Rays room therapy


Mindfulness is the act of deliberately paying attention in a particular way. This particular way involves bringing the attention back to the present moment and being non judgmental.
So we become aware of the full range of experience including sensory impressions, thoughts, imagery emotions, urges and impulses. We even can become aware of the quality of mindfulness itself – weather the mind is calm and clear or agitated or dull and foggy.
Because we do not judge either the the content or the processes of our mind we become freer to observe without identifying with the contents of our thoughts. It is as if we are watching the stream of consciousness rather than swimming in it and being buffeted by its eddies and currents.

Even though we can practice mindfulness in any place and in any posture, some conditions are more conducive. So first we find a relatively quiet place where we are unlikely to be disturbed. We then adopt a relaxed but alert posture. The traditional position is sitting cross legged on a cushion on the floor, but sitting on a chair with the back straight and unsupported and relaxed will do just as well.

When beginning practice it is better to close the eyes. Ultimately it is very useful to be able to practice mindfulness with the eyes open as it allows us to expand its application to a much broader range of settings.

We then use the breath as an anchor for our attention. A repeated phrase called a mantra can be used for the same purpose. However, the breath has the advantages of immediately bringing the attention into the body. Moreover, awareness of the breath immediately focuses our attention on a function that is under both conscious and unconscious control. This is a very appropriate place for psychological work to occur. So we focus our attention on the breath without trying to control it. We let the breath breathe itself.

”All thoughts including images are regarded as equal while meditating. It does not matter how noble or base they might be; how profound or banal they might be. This is how we cultivate the non-judgemental awareness that is the cornerstone of mindfulness. So for the purpose of mindfulness they are all “just thoughts”.

Soon enough we will realize we have become distracted from our breath and immersed in our thought stream as is our well established habit. When this happens we gently bring attention back to the breath without criticism or struggle. We have just been for a dip in our thought stream. So we lightly return to the solid ground of our awareness of our breath. It is this gentle process of moving in and out of the mind-stream that creates the decentering effect described by Segal et al (2002)
Similarly, sensations such as sounds, aches itches and tingles are quite acceptable. We can just allow them to be. When these sensations lead to discursive thoughts, such as: “I wish that dog next door would stop barking”, then we treat that like any other thought. So we just gently return our attention to our breath.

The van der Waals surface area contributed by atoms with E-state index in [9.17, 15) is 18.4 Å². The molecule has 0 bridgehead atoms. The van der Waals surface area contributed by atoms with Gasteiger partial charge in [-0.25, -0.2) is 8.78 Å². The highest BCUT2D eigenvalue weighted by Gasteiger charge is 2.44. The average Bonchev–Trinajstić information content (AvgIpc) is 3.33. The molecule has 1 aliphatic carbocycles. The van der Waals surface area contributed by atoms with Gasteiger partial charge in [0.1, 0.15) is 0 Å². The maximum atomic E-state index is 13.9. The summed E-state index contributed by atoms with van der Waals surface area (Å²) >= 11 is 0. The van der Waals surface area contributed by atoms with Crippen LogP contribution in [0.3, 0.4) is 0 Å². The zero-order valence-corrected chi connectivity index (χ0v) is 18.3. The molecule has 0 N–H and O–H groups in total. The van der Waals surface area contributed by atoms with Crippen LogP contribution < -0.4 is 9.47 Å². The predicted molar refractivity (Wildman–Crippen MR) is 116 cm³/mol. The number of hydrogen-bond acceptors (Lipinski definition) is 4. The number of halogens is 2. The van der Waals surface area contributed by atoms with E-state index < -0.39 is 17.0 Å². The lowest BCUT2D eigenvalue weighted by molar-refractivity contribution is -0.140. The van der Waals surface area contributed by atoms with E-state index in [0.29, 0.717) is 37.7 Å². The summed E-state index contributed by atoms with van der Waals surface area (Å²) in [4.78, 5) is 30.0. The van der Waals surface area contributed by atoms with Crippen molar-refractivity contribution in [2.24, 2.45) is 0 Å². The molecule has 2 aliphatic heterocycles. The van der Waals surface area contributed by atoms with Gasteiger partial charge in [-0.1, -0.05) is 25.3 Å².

Strong emotions can sometimes be problematic. They can lead to the practitioner being overwhelmed by a vortex of intense thoughts and feelings. In this case it is often helpful to be mindful of the changing physical sensations in the body associated with the emotion. As the practitioner watches the fluctuations and changing nature of these sensations, the sense of being overwhelmed can often be replaced with interest or even curiosity about the experience.

We use the breath as an anchor as a way of developing our ability to witness the activity of the mind. As we get used to this the mind settles. It is then easier to expand our mindfulness to include:

  • Subtle body sensations – We can scan our body from head to toe or feel our breath expand into different parts of the body.
  • Sights, sounds, smells & any other sensory impressions
  • Emotions
  • Thoughts in different modilities e.g.
    • Verbal
    • Visual
    • Musical
  • Thought types e.g.
    • Planning
    • Sexual
    • Grandiose fantasies
    • Worrying
  • The quality of our mindfulness
    • Calm & clear or
    • Agitated or
    • Foggy or sleepy

Many people have great difficulty establishing a regular daily practice. Usually it is best if a practitioner links the mindfulness practice into their normal daily routine. Most people have a predictable morning routine into which mindfulness can be slotted. The important thing is that the practice should not be based on whether a practitioner feels up to it on a particular day or not. Instead it needs to be established as a good habit which is practised without internal disputation, much like brushing your teeth.
Sometimes flexibility and imagination are required to find an appropriate time and place. People with young children often find it easier to meditate at work in their office. Single parents of preschool children often find it very difficult to find time. Sometimes they can fit it in when the children are napping. Some people meditate on the train on the way to work in the morning.


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